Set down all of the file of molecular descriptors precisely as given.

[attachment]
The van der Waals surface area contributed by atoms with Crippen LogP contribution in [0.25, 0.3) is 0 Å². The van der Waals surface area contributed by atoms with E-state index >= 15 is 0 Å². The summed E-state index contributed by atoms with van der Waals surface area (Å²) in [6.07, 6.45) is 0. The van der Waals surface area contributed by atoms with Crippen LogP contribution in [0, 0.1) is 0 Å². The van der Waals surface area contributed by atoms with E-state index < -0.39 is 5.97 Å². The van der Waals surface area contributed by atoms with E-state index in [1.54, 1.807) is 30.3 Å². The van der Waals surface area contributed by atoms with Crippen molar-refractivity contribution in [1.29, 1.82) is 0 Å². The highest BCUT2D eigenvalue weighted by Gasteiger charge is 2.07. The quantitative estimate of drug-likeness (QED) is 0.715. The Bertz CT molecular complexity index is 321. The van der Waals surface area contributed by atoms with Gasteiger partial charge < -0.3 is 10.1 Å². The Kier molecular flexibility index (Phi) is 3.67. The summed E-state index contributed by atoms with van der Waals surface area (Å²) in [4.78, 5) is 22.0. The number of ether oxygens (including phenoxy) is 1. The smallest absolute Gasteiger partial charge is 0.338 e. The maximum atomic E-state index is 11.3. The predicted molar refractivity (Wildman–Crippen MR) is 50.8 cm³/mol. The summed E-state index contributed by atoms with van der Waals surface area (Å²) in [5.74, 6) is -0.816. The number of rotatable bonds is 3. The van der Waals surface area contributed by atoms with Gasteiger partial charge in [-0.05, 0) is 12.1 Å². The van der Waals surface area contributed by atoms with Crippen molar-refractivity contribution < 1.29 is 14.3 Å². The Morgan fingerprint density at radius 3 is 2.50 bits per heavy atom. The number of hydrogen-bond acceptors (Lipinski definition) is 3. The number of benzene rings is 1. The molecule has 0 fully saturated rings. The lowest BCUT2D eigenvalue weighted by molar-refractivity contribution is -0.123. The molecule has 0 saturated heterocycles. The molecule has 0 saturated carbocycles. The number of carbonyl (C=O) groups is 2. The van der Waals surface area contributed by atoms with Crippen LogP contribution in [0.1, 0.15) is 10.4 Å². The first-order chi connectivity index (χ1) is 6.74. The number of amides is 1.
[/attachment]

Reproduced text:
The van der Waals surface area contributed by atoms with Crippen LogP contribution in [0.25, 0.3) is 0 Å². The van der Waals surface area contributed by atoms with E-state index >= 15 is 0 Å². The summed E-state index contributed by atoms with van der Waals surface area (Å²) in [6.07, 6.45) is 0. The van der Waals surface area contributed by atoms with Crippen LogP contribution in [0, 0.1) is 0 Å². The van der Waals surface area contributed by atoms with E-state index < -0.39 is 5.97 Å². The van der Waals surface area contributed by atoms with E-state index in [1.54, 1.807) is 30.3 Å². The van der Waals surface area contributed by atoms with Crippen molar-refractivity contribution in [1.29, 1.82) is 0 Å². The highest BCUT2D eigenvalue weighted by Gasteiger charge is 2.07. The quantitative estimate of drug-likeness (QED) is 0.715. The Bertz CT molecular complexity index is 321. The van der Waals surface area contributed by atoms with Gasteiger partial charge < -0.3 is 10.1 Å². The Kier molecular flexibility index (Phi) is 3.67. The summed E-state index contributed by atoms with van der Waals surface area (Å²) in [4.78, 5) is 22.0. The number of ether oxygens (including phenoxy) is 1. The smallest absolute Gasteiger partial charge is 0.338 e. The maximum atomic E-state index is 11.3. The predicted molar refractivity (Wildman–Crippen MR) is 50.8 cm³/mol. The summed E-state index contributed by atoms with van der Waals surface area (Å²) in [5.74, 6) is -0.816. The number of rotatable bonds is 3. The van der Waals surface area contributed by atoms with Gasteiger partial charge in [-0.05, 0) is 12.1 Å². The van der Waals surface area contributed by atoms with Crippen molar-refractivity contribution < 1.29 is 14.3 Å². The Morgan fingerprint density at radius 3 is 2.50 bits per heavy atom. The number of hydrogen-bond acceptors (Lipinski definition) is 3. The number of benzene rings is 1. The molecule has 0 fully saturated rings. The lowest BCUT2D eigenvalue weighted by molar-refractivity contribution is -0.123. The molecule has 0 saturated heterocycles. The molecule has 0 saturated carbocycles. The number of carbonyl (C=O) groups is 2. The van der Waals surface area contributed by atoms with Crippen LogP contribution in [0.1, 0.15) is 10.4 Å². The first-order chi connectivity index (χ1) is 6.74. The number of amides is 1.